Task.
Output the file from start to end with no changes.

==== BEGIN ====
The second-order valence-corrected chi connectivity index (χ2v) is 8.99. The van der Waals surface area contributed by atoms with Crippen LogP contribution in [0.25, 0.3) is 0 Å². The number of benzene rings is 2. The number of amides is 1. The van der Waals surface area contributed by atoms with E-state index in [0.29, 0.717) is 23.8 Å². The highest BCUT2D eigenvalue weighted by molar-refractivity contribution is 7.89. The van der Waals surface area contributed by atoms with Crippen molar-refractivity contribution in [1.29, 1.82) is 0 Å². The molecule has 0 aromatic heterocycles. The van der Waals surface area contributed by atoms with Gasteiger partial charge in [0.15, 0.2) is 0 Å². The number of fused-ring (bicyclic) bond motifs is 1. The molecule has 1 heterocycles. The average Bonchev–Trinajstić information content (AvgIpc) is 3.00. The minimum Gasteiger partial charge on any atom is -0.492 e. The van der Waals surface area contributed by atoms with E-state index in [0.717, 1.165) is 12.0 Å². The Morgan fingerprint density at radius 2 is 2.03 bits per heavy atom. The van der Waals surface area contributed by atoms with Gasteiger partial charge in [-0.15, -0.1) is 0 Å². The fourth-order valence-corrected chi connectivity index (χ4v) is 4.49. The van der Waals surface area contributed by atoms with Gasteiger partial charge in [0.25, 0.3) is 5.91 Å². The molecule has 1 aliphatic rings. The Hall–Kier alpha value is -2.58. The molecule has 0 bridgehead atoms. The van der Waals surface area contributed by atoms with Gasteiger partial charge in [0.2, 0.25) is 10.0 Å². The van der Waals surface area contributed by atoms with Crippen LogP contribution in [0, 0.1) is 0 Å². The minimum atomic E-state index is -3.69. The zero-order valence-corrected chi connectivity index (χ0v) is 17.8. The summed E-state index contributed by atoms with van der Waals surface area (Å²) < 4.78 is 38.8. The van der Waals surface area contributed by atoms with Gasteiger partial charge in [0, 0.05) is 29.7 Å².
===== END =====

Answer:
The second-order valence-corrected chi connectivity index (χ2v) is 8.99. The van der Waals surface area contributed by atoms with Crippen LogP contribution in [0.25, 0.3) is 0 Å². The number of benzene rings is 2. The number of amides is 1. The van der Waals surface area contributed by atoms with E-state index in [0.29, 0.717) is 23.8 Å². The highest BCUT2D eigenvalue weighted by molar-refractivity contribution is 7.89. The van der Waals surface area contributed by atoms with Crippen molar-refractivity contribution in [1.29, 1.82) is 0 Å². The molecule has 0 aromatic heterocycles. The van der Waals surface area contributed by atoms with Gasteiger partial charge in [0.15, 0.2) is 0 Å². The number of fused-ring (bicyclic) bond motifs is 1. The molecule has 1 heterocycles. The average Bonchev–Trinajstić information content (AvgIpc) is 3.00. The minimum Gasteiger partial charge on any atom is -0.492 e. The van der Waals surface area contributed by atoms with E-state index in [0.717, 1.165) is 12.0 Å². The Morgan fingerprint density at radius 2 is 2.03 bits per heavy atom. The van der Waals surface area contributed by atoms with Gasteiger partial charge in [-0.15, -0.1) is 0 Å². The fourth-order valence-corrected chi connectivity index (χ4v) is 4.49. The van der Waals surface area contributed by atoms with Gasteiger partial charge in [0.25, 0.3) is 5.91 Å². The molecule has 1 aliphatic rings. The Hall–Kier alpha value is -2.58. The molecule has 0 bridgehead atoms. The van der Waals surface area contributed by atoms with Gasteiger partial charge in [0.2, 0.25) is 10.0 Å². The van der Waals surface area contributed by atoms with Crippen LogP contribution in [0, 0.1) is 0 Å². The minimum atomic E-state index is -3.69. The zero-order valence-corrected chi connectivity index (χ0v) is 17.8. The summed E-state index contributed by atoms with van der Waals surface area (Å²) < 4.78 is 38.8. The van der Waals surface area contributed by atoms with Gasteiger partial charge in [0, 0.05) is 29.7 Å².